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The Swimmer (1968)

Click here, or on the image above, to see the trailer for this remarkable film.

“When you talk about The Swimmer, will you talk about yourself?”

From Wikipedia:

“On a sunny early autumn day, the camera runs along the autumnal forest of an affluent suburb in Connecticut. The running is that of Ned Merrill (Lancaster), a seemingly successful, appealing and popular middle-aged advertising executive, clad only in swimming trunks. We never learn where he has arrived from. He walks out of the woods and into the backyard of some old friends sitting by their swimming pool. He chats with them, then he has a sudden idea: he tells his friends he intends to “swim” home across the county by dropping in on friends’ swimming pools which form a consecutive chain leading back to his house. He dives into the pool, emerges at the other end and starts his journey.

At first Ned gets warm welcomes as he meets old friends. These are mostly upper middle-class, well-to-do people with homes in the upscale outer suburbs. However, there are hints that Ned has been away for up to two years, and he brushes off any questions about himself. Each stop brings him face to face with some aspect of his life. The first one is with his youth when anything was possible, while the last one exposes the current collapse of his family life and where everything seems lost.

As the day wears on and Ned sees those who have been closer to him more recently, the welcomes begin to sour. Ned’s proud boasts about his wife, daughters and home are met with strong mixed feelings, jeers, suspicion and even anger – especially from women. In one backyard Ned meets a 20-year-old girl who, years ago, had babysat his daughters. She leaves with him, at first thrilled to do so owing to an unspoken crush she had for him in her early teens. But when Ned rather clumsily tries to woo and kiss her, she flees. He carries on with his “swim,” dropping by the pools of sundry other friends as it slowly unfolds that his life has somehow gone quite wrong.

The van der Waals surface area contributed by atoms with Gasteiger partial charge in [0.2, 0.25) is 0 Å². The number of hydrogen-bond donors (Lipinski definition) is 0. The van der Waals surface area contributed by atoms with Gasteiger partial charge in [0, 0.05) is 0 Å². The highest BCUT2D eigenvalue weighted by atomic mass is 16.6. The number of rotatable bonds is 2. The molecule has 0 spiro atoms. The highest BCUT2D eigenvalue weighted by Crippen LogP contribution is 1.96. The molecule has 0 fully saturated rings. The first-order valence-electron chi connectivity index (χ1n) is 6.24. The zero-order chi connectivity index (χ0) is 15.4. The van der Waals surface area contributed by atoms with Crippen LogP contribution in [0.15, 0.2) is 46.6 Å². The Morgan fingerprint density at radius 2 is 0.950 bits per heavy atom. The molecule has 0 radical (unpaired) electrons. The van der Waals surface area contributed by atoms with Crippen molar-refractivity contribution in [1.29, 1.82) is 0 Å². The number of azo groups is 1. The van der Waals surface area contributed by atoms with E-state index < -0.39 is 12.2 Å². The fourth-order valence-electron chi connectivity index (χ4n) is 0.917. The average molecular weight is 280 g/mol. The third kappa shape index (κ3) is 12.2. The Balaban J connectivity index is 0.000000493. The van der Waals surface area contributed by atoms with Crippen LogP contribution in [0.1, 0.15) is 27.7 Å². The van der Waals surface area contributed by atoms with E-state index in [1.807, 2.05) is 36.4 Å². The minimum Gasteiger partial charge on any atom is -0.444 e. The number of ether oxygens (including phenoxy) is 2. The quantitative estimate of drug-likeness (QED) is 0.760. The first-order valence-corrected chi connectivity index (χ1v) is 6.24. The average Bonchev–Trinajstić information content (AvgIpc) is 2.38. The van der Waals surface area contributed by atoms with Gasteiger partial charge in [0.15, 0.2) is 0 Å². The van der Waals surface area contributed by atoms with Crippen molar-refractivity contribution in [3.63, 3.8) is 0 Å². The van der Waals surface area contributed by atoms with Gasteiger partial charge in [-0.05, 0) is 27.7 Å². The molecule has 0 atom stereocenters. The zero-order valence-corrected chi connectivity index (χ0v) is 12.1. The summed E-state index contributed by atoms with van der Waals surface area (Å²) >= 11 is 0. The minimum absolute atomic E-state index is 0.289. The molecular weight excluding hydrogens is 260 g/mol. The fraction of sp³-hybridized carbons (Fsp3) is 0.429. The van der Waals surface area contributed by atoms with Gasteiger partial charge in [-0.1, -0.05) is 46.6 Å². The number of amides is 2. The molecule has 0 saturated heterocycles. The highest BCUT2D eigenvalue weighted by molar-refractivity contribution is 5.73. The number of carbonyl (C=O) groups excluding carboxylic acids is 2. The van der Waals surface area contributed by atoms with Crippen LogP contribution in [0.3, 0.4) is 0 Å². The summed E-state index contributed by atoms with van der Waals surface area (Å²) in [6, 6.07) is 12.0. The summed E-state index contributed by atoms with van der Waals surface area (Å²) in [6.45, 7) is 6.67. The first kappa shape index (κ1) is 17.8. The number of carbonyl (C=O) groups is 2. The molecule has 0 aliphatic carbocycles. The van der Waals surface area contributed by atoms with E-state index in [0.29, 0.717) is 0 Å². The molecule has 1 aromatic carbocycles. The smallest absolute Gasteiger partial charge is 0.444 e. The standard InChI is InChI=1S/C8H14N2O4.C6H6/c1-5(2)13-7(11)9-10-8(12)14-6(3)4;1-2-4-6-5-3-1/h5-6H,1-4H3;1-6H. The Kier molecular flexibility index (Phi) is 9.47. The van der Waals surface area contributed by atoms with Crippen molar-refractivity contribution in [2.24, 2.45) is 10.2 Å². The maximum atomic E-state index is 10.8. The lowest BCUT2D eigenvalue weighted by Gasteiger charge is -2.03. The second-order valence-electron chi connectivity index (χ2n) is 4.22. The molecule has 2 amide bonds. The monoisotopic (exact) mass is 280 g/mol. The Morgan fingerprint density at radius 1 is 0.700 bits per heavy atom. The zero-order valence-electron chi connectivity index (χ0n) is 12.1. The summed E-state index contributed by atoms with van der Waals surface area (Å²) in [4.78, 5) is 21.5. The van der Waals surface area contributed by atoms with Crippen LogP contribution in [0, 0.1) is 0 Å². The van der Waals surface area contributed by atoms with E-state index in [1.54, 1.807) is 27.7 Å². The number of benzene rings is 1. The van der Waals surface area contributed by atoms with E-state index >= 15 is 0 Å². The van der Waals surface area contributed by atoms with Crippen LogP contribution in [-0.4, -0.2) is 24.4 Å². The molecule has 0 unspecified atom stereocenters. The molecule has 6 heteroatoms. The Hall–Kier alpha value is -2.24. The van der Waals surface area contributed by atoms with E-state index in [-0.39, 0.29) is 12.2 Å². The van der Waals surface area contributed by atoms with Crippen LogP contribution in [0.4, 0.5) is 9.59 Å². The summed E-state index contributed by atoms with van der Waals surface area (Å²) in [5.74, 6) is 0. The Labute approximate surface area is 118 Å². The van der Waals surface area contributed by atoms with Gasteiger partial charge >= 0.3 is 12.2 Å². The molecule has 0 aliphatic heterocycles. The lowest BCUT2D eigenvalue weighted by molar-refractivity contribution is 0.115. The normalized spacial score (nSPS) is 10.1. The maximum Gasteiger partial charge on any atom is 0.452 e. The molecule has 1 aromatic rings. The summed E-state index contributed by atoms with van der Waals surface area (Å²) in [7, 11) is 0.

He crashes a party at one pool. While he is allowed in at first, Ned is thrown out when he has an outburst after spotting a hot dog wagon he had once bought for his daughters, but which had recently been sold in a white elephant sale. He then shows up at the backyard pool of Shirley Abbott, a stage actress with whom he’d had an affair several years earlier. She is still feeling bitter and hurt. When Ned tries to rekindle things, this poolside meeting ends very badly for both of them.